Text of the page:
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Curricula and Assessment — Azizi Ahmad

NOVEMBER 26 — There are a lot of challenges in our education system. Some of the biggest challenges we face can appear frustratingly intractable. Despite reform efforts, regular government reviews and ongoing calls for change, progress in addressing our most significant challenges is often slow and solutions continue to elude us.

For assessment to be of high quality and relevant, and for it to inform real improvements to the overall education system and its outcomes, it must be in full and functional harmony with a system’s curriculum, teacher training and support, texts and materials, planning, budgeting and all other departments.

There are at least three purposes for educational assessment that consist of  Formative assessment for use in the classroom to assist learning, Summative assessment for use at the classroom, school, or district level  and  Assessment for program evaluation and sometimes today for a fourth purpose, evaluation of teacher effectiveness.

Often the multiple forms of assessment have been designed separately and may not be well aligned with each other that is, the various forms of assessment should all be linked to the shared goals outlined by the framework and related standards while at the same time be designed to achieve the specific purpose at hand.

Designers of assessments need to consider the diverse backgrounds that students bring with them to classes. Assessment developers need to eliminate barriers of language, gender-biased examples, and other forms of representation that preclude some students’ useful participation.

It seems that, the education system currently lacks sophistication in understanding and addressing the different purposes of assessment and how they relate to each other and to the standards for a particular subject.

A glaring and frequent mistake is to assume that current standardized tests of the type used by most states to assess academic achievement for accountability purposes can also suffice to fulfill the other purposes of assessment.

Such a “one-size-fits-all” notion of assessment is demonstrably inadequate. No single assessment, regardless of how well it might be designed, can possibly meet the range of information needs that operate from the classroom level on up.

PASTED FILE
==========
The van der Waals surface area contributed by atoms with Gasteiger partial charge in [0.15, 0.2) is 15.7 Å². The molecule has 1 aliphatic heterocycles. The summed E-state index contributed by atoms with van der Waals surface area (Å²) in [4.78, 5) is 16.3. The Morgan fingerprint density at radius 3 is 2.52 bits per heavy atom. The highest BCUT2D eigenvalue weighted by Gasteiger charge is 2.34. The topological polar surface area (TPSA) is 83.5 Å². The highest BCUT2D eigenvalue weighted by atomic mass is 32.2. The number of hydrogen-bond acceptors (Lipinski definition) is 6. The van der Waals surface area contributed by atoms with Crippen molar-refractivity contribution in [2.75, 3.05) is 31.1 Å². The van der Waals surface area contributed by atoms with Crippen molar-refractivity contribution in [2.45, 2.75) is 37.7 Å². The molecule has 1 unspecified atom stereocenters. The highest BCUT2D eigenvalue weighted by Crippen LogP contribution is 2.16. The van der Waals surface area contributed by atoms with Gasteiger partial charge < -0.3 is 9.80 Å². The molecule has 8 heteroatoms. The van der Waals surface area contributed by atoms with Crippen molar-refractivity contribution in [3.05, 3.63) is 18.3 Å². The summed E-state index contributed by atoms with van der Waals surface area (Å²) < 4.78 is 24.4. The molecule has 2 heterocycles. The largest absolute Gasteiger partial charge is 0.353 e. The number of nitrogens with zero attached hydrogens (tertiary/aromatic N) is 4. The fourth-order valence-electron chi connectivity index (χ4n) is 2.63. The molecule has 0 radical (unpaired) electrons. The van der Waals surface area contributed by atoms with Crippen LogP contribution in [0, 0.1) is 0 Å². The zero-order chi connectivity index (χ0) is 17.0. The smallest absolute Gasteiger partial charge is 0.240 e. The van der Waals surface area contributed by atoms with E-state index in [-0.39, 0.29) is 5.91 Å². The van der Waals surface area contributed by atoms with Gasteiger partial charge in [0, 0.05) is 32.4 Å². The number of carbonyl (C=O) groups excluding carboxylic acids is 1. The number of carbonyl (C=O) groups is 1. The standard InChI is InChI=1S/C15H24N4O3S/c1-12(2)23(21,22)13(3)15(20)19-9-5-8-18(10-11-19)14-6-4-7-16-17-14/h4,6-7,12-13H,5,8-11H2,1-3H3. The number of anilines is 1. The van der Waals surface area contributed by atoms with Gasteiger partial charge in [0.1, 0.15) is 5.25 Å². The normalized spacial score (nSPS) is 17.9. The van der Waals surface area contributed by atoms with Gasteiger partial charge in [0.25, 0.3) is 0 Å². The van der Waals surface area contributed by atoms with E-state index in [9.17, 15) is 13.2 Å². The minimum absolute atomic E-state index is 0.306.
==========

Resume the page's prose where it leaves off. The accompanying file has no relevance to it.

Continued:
The committee’s work on the framework and resulting standards is only the beginning. Changes will need to occur in parallel, driven by a common vision, as well as iteratively, because each affects the capacity of other components of the system to implement the framework and standards. It is the committee’s vision that the framework and standards based on it can help drive ongoing evolutionary change in instruction through parallel and interlocking developments across the multiple components of the system.

Curriculum developers will need to design curricula based on research and on learning progressions across grade levels that incorporate the framework’s dimensions.

Teacher preparation programs and professional development programs will need to provide learning opportunities for teachers themselves in order to deepen their conceptual understanding, engage in real practices, and develop an appreciation of curricula as a way of knowing in a community of knowledge builders.

Programs will also need to enhance teachers’ skills in investigating students’ ideas, selecting effective teaching practices, assessing students’ progress, and developing classroom communities and discourses in which all students and their ways of knowing are valued and respected.

Educational institutions will need to attend to the needs of prospective teachers. Assessment developers will need to develop creative, valid, and reliable ways of gathering evidence about students’ progress across the domains and grade levels to satisfy different purposes at different levels of the education system.

Changes are needed across the entire education system involving not only the educators at the front lines but also those who make and implement policies, professional development for state-level  supervisors, school boards, district-level leaders, principals, and curriculum specialists will be necessary as well.

In that way, all components and players in the education system can mesh coherently with the framework’s vision for a more inclusive, focused and authentic education experience for all students. 

* Azizi Ahmad is an educator

** This is the personal opinion of the writer or publication and does not necessarily represent the views of Malay Mail Online.